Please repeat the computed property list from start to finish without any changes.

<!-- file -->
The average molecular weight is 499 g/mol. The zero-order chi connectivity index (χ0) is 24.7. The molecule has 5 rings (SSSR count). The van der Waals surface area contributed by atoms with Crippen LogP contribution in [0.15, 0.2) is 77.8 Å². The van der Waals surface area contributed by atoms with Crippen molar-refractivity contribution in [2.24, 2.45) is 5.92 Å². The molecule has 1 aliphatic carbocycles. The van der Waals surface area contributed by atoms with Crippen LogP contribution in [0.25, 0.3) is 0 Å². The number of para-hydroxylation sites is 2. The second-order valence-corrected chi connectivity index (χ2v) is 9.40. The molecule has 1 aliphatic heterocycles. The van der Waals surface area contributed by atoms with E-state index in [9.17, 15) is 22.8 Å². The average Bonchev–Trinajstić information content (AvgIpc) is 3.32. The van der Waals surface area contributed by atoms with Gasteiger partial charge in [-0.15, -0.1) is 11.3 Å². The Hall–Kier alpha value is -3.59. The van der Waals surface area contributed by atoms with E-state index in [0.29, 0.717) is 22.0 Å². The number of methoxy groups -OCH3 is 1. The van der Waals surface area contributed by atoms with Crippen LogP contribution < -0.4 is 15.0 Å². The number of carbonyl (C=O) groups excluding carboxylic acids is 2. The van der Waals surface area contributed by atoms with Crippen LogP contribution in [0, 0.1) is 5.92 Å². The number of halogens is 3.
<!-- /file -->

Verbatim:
The average molecular weight is 499 g/mol. The zero-order chi connectivity index (χ0) is 24.7. The molecule has 5 rings (SSSR count). The van der Waals surface area contributed by atoms with Crippen LogP contribution in [0.15, 0.2) is 77.8 Å². The van der Waals surface area contributed by atoms with Crippen molar-refractivity contribution in [2.24, 2.45) is 5.92 Å². The molecule has 1 aliphatic carbocycles. The van der Waals surface area contributed by atoms with Crippen LogP contribution in [0.25, 0.3) is 0 Å². The number of para-hydroxylation sites is 2. The second-order valence-corrected chi connectivity index (χ2v) is 9.40. The molecule has 1 aliphatic heterocycles. The van der Waals surface area contributed by atoms with E-state index in [9.17, 15) is 22.8 Å². The average Bonchev–Trinajstić information content (AvgIpc) is 3.32. The van der Waals surface area contributed by atoms with Gasteiger partial charge in [-0.15, -0.1) is 11.3 Å². The Hall–Kier alpha value is -3.59. The van der Waals surface area contributed by atoms with E-state index in [0.29, 0.717) is 22.0 Å². The number of methoxy groups -OCH3 is 1. The van der Waals surface area contributed by atoms with Crippen LogP contribution < -0.4 is 15.0 Å². The number of carbonyl (C=O) groups excluding carboxylic acids is 2. The van der Waals surface area contributed by atoms with Crippen LogP contribution in [0, 0.1) is 5.92 Å². The number of halogens is 3.